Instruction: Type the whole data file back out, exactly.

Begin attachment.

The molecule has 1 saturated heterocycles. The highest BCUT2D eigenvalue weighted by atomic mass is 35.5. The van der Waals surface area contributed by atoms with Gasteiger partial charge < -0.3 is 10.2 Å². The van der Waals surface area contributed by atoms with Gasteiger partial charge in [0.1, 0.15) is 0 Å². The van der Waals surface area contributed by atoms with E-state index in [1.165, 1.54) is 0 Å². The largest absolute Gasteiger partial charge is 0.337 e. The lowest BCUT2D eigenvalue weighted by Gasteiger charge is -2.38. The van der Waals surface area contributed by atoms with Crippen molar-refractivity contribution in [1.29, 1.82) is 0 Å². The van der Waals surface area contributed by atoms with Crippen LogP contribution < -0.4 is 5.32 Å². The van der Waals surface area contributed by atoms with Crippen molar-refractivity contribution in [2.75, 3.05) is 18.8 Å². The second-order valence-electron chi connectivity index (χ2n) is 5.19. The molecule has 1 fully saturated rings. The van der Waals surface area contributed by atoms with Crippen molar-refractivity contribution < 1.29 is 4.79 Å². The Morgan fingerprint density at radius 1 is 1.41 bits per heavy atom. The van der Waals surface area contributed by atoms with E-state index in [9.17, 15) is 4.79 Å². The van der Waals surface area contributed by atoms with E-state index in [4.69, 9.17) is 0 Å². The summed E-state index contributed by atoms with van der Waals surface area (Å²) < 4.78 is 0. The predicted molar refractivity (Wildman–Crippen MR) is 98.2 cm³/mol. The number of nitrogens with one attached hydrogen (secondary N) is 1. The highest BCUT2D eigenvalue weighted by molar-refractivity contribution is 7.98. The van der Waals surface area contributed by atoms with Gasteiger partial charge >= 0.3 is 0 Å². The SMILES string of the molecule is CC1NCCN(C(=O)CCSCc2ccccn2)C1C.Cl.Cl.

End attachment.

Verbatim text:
The molecule has 1 saturated heterocycles. The highest BCUT2D eigenvalue weighted by atomic mass is 35.5. The van der Waals surface area contributed by atoms with Gasteiger partial charge < -0.3 is 10.2 Å². The van der Waals surface area contributed by atoms with Gasteiger partial charge in [0.1, 0.15) is 0 Å². The van der Waals surface area contributed by atoms with E-state index in [1.165, 1.54) is 0 Å². The largest absolute Gasteiger partial charge is 0.337 e. The lowest BCUT2D eigenvalue weighted by Gasteiger charge is -2.38. The van der Waals surface area contributed by atoms with Crippen molar-refractivity contribution in [1.29, 1.82) is 0 Å². The van der Waals surface area contributed by atoms with Crippen LogP contribution < -0.4 is 5.32 Å². The van der Waals surface area contributed by atoms with Crippen molar-refractivity contribution in [2.75, 3.05) is 18.8 Å². The second-order valence-electron chi connectivity index (χ2n) is 5.19. The molecule has 1 fully saturated rings. The van der Waals surface area contributed by atoms with Crippen molar-refractivity contribution < 1.29 is 4.79 Å². The Morgan fingerprint density at radius 1 is 1.41 bits per heavy atom. The van der Waals surface area contributed by atoms with E-state index in [9.17, 15) is 4.79 Å². The van der Waals surface area contributed by atoms with E-state index in [4.69, 9.17) is 0 Å². The summed E-state index contributed by atoms with van der Waals surface area (Å²) < 4.78 is 0. The predicted molar refractivity (Wildman–Crippen MR) is 98.2 cm³/mol. The number of nitrogens with one attached hydrogen (secondary N) is 1. The highest BCUT2D eigenvalue weighted by molar-refractivity contribution is 7.98. The van der Waals surface area contributed by atoms with Gasteiger partial charge >= 0.3 is 0 Å². The SMILES string of the molecule is CC1NCCN(C(=O)CCSCc2ccccn2)C1C.Cl.Cl.